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#249382 02/24/11 01:10 PM
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I'm in deep south-texas, is this a threadfin or gizzard shad? i forgot to mention that its almost 2 inches long. thanks for the help. caught them from my pond in brownsville...i did not stock these, they were already there..water levels rose after the hurrican a couple yrs ago? its fat from gorging on aquamax. the pond is not connected to another body of water like a river or anything.

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It's neither a threadfin or gizzard. I don't recognize it right off the bat.

Where did it come from...pond, river, lake, bay, Syria?


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Mr. Lusk..I added more pictures and gave a more detailed explanation in the original Post...how do u find out what they are?

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Looks a little like a fat Gambusia

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The two facing right look like gambusia....but the others... the head looks different.


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Looks like a Mexican Tetra.

Last edited by Techno Viking; 02/24/11 05:27 PM.

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To me the 4 on the bottom look like Gambusia. The one on the top is the puzzle.


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3/4 to 1 1/4 ac pond LMB, SMB, PS, BG, RES, CC, YP, Bardello BG, (RBT & Blue Tilapia - seasonal).
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Originally Posted By: Techno Viking
Looks like a Mexican Tetra.


+1

USGS Mexican Tetra (Astyanax mexicanus)

One pic I saw of them looks like they have some decent size bony teeth.

Last edited by Rainman; 02/24/11 07:41 PM.


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Originally Posted By: Techno Viking
Looks like a Mexican Tetra.





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so is this a sign of more immigrants?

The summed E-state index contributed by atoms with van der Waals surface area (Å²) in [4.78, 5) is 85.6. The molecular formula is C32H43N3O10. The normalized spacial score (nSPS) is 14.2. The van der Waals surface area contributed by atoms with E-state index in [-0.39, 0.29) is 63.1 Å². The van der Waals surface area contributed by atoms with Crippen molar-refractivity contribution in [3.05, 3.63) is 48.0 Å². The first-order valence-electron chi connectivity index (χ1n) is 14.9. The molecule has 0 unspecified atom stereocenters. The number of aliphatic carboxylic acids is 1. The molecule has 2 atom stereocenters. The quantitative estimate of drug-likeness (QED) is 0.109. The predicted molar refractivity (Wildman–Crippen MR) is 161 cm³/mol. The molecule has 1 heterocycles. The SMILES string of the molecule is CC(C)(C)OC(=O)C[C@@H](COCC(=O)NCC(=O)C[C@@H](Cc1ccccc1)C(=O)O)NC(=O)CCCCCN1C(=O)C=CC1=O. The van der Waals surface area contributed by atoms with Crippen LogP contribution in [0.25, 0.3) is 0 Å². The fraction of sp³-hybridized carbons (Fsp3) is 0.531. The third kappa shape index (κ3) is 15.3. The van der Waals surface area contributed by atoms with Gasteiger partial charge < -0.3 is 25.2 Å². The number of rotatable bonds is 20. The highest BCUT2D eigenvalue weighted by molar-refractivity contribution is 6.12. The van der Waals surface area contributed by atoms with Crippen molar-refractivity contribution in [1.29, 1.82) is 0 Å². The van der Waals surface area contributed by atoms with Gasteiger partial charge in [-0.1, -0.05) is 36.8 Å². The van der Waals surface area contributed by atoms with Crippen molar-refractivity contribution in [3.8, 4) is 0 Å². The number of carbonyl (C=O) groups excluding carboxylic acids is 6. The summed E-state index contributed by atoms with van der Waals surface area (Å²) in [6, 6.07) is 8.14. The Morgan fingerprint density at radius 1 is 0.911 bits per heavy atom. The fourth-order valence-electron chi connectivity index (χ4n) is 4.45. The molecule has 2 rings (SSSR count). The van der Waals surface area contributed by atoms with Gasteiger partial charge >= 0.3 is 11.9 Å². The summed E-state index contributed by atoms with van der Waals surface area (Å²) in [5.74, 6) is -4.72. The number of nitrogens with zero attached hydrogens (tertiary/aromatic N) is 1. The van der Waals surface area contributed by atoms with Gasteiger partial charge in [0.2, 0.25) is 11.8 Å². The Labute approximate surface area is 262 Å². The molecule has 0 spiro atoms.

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Subtropical America. Mostly eastern and central Mexico and also the lower Rio Grande, lower Pecos, and Nueces rivers in Texas (Lee et al. 1980 et seq.; Page and Burr 1991). Historically, found in the Pecos River drainage and lower Rio Grande in New Mexico, but now restricted to the Pecos drainage downstream of Dexter (Sublette et al. 1990).

From reading the USGS page, it looks like it has been found in AZ and OK, possibly by bait bucket stocking (transferred with other bait minnows when collected from the wild). It's a predator unlike GSD and THS.


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I think this is the first I have seen anyone with Mexican tetras in their pond. Very neat! They are pretty aquarium fish and are often traded in the native fish aquarium trade.

They are more of stream/creek fish, interesting this one was collected from a pond. Does this pond have a feeder creek or experience occasional flooding from a nearby creek?

They reach about 4" in size, so they certainly can be a forage fish. One that doesn't get so large to not be effectively preyed on. However, like many forage species they are predacious in nature and feed on other living animals and such will compete with young bass and sunfish for food.

Food habits from the Texas Fish ID website: This species is usually highly carnivorous, feeding on smaller fish, although in northeastern Mexico it has been reported to be omnivorous, with plants, filamentous algae, and aquatic insect comprising the bulk of its diet (Birkhead 1980). In the lower Rio Grande, diet includes green algae and plants, various terrestrial and aquatic insects, and occasionally fish (majority Gambusia affinis; Estrada 1999); at Phantom Springs, near Toyavale, Texas, tetras consumed similar foods as did lower Rio Grande population, although no fishes were observed in the diets of individuals from Phantom Springs (Winemiller and Anderson 1997). In each of three Balmorhea State Park environments sampled, a variety of foods were consumed, including green algae, amphipods, ostrocods, insects, crayfish, snails, and (at one site only) fish (Edwards 1999). Young-of-year observed feeding voraciously on insects, in Waller Creek (tributary of Colorado River), Texas (Edwards 1977).

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The pond is about a 1/2 mile from the Rio Grande River. So it makes alot of sense..I wanted to use this smaller pond as a bream pond and didn't want to put any bass in untill i grew them 8lbs or better from my larger pond..do u think these tetras will help control the bream population in the mean time? that brings up something else, i have yet to see a single bream or fathead minnow that i stocked a couple mths ago? theres tons of gambusia..Do u thing those tetras ganged up and ate my 2-3in CNBG adn 3-4in fatheads?

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I doubt Mexican tetras will control a BG population. I am sure some larger ones will prey on the small fry, but that will be the extent of it. Gambusia are aggressive little buggers, but I doubt they would be able to eat 2-3" BG or 3-4" FHM... Could you have had a serious drop in DO and had a fish kill? Gambusia and tetras are highly tolerant of low DO, FHM are as well but not as much, BG would be the first to go of the 4. In all likelihood, they're there you just aren't seeing them...


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